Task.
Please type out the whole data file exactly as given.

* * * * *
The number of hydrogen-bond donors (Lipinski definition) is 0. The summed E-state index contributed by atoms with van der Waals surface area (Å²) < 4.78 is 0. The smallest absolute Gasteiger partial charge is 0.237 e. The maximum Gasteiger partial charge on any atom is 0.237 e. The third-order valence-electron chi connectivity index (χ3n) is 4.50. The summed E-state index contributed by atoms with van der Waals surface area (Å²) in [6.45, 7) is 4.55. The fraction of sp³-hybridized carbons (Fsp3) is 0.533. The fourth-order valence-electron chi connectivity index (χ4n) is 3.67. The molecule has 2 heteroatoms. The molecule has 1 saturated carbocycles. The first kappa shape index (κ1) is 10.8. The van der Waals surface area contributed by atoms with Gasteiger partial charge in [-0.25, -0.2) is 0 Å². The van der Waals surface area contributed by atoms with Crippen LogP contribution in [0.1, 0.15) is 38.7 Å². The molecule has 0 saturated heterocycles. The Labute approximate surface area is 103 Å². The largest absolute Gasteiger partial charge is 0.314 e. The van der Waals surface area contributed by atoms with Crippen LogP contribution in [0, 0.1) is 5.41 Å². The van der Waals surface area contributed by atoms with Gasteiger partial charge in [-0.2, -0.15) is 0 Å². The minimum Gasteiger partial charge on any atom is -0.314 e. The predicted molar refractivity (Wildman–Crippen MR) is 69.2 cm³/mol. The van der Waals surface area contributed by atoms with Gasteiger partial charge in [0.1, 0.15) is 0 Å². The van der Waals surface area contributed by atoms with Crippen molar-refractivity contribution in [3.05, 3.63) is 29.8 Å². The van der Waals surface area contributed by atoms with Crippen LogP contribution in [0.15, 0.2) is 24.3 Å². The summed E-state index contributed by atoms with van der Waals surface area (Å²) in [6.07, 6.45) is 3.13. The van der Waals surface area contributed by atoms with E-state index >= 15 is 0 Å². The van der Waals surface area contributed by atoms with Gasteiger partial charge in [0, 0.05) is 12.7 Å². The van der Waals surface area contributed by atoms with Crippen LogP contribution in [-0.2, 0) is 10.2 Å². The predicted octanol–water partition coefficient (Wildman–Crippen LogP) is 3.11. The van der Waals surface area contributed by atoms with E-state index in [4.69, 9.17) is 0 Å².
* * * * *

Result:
The number of hydrogen-bond donors (Lipinski definition) is 0. The summed E-state index contributed by atoms with van der Waals surface area (Å²) < 4.78 is 0. The smallest absolute Gasteiger partial charge is 0.237 e. The maximum Gasteiger partial charge on any atom is 0.237 e. The third-order valence-electron chi connectivity index (χ3n) is 4.50. The summed E-state index contributed by atoms with van der Waals surface area (Å²) in [6.45, 7) is 4.55. The fraction of sp³-hybridized carbons (Fsp3) is 0.533. The fourth-order valence-electron chi connectivity index (χ4n) is 3.67. The molecule has 2 heteroatoms. The molecule has 1 saturated carbocycles. The first kappa shape index (κ1) is 10.8. The van der Waals surface area contributed by atoms with Gasteiger partial charge in [-0.25, -0.2) is 0 Å². The van der Waals surface area contributed by atoms with Crippen LogP contribution in [0.1, 0.15) is 38.7 Å². The molecule has 0 saturated heterocycles. The Labute approximate surface area is 103 Å². The largest absolute Gasteiger partial charge is 0.314 e. The van der Waals surface area contributed by atoms with Crippen LogP contribution in [0, 0.1) is 5.41 Å². The van der Waals surface area contributed by atoms with Gasteiger partial charge in [-0.2, -0.15) is 0 Å². The minimum Gasteiger partial charge on any atom is -0.314 e. The predicted molar refractivity (Wildman–Crippen MR) is 69.2 cm³/mol. The van der Waals surface area contributed by atoms with Gasteiger partial charge in [0.1, 0.15) is 0 Å². The van der Waals surface area contributed by atoms with Crippen molar-refractivity contribution in [3.05, 3.63) is 29.8 Å². The van der Waals surface area contributed by atoms with Crippen LogP contribution in [0.15, 0.2) is 24.3 Å². The summed E-state index contributed by atoms with van der Waals surface area (Å²) in [6.07, 6.45) is 3.13. The van der Waals surface area contributed by atoms with E-state index >= 15 is 0 Å². The van der Waals surface area contributed by atoms with Gasteiger partial charge in [0, 0.05) is 12.7 Å². The van der Waals surface area contributed by atoms with Crippen LogP contribution in [-0.2, 0) is 10.2 Å². The predicted octanol–water partition coefficient (Wildman–Crippen LogP) is 3.11. The van der Waals surface area contributed by atoms with E-state index in [4.69, 9.17) is 0 Å².